The GIA Laboratory said Friday that it discovered two counterfeit GIA Diamond Grading Reports in Antwerp, and is taking steps to alert the trade, point out the security features in authentic GIA reports, and explain how to verify the reports.
“The two reports discovered in Antwerp purported to represent high quality-diamonds. Both were more than three carats, and the report information indicated they were D color and Internally Flawless,” said Tom Moses, senior vice president of the GIA Laboratory and Research. “We were told that a buyer became suspicious and had one of the diamonds tested. It turned out to be high pressure/high temperature (HPHT) annealed.”
Moses said that after receiving a copy of that report, the Lab did issue a report for the diamond in question. However, its original report listed the diamond’s color as E and its clarity as VVS1. And it was HPHT annealed.
“The diamond left our laboratory with full disclosure of the treatment on the report, and an inscription on its girdle indicating it had been HPHT-processed,” Moses said. “That inscription had obviously been removed. We were told that both diamonds were purchased in a pawn shop in Asia.”
Moses said this latest instance of counterfeiting is not new. In 2003, the Institute uncovered a scam in which fraudulent GIA reports were used to help sell clarity-enhanced diamonds, mainly through the Internet. GIA coordinated with international law enforcement agencies and, the scheme ended, with one of the perpetrators arrested in Italy.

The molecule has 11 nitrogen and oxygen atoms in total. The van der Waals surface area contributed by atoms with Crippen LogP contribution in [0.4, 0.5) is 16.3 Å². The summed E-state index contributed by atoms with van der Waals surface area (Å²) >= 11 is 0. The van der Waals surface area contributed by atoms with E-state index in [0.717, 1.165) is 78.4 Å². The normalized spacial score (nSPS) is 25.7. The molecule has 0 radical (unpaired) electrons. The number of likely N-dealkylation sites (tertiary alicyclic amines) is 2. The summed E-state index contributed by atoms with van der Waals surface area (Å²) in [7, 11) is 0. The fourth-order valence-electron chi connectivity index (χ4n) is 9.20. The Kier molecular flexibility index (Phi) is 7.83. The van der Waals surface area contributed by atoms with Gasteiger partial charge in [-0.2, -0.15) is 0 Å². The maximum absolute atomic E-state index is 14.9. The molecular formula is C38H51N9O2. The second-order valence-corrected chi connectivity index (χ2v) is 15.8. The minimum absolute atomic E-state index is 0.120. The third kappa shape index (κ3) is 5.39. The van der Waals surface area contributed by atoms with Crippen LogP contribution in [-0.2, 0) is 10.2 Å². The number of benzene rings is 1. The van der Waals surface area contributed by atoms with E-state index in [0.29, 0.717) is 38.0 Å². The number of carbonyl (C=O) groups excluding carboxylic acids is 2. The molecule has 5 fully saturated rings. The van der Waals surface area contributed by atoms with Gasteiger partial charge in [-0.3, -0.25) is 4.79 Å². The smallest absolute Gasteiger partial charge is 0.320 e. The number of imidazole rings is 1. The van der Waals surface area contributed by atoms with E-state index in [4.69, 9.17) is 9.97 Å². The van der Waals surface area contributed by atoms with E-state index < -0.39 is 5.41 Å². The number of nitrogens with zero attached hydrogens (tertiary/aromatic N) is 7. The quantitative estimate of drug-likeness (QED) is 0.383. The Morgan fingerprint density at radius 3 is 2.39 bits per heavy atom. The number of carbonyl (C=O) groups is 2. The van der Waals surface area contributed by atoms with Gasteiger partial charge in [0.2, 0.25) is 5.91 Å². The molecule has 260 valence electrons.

Moses added that the GIA Laboratory had recently encountered some instances in which original GIA reports were deliberately mismatched with different diamonds with similar measurements and slightly different grades.
“The intent apparently was to deceive buyers, who presumably would not examine the diamond closely enough based on a quick inspection, and the ‘wrong’ diamond would be accepted as the diamond described on the original report,” Moses said.
All of GIA’s Diamond Grading Reports and other Laboratory reports incorporate security features that exceed document industry security guidelines. These include a hologram, security screen, microprint lines, chemically sensitive paper, and other proprietary security components. To view an example of a GIA Diamond Grading Report or GIA Diamond Dossier visit www.gia.edu and click on GIA Gem Trade Laboratory, then Reports & Services.
Moses said anyone who receives a report that appears to be counterfeit, they should immediately call the GIA Gem Trade Laboratory at 760-603-4500; or fax it to 760-603-1814.
GIA report information can be verified over the phone by a grading service account representative, he said. The report data can be read, and the GIA representative will confirm that the information is consistent with the GIA record. If it does not match the “GIA file,” the client will be informed immediately. The GIA Lab also offers a verification process that allows the holder of an original GIA report the option of submitting the report with the diamond to confirm that the information on the report matches the accompanying diamond.
The original grading report can be updated, meaning that the diamond is submitted to the laboratory and is fully graded again, including the all of the screening steps for treatments.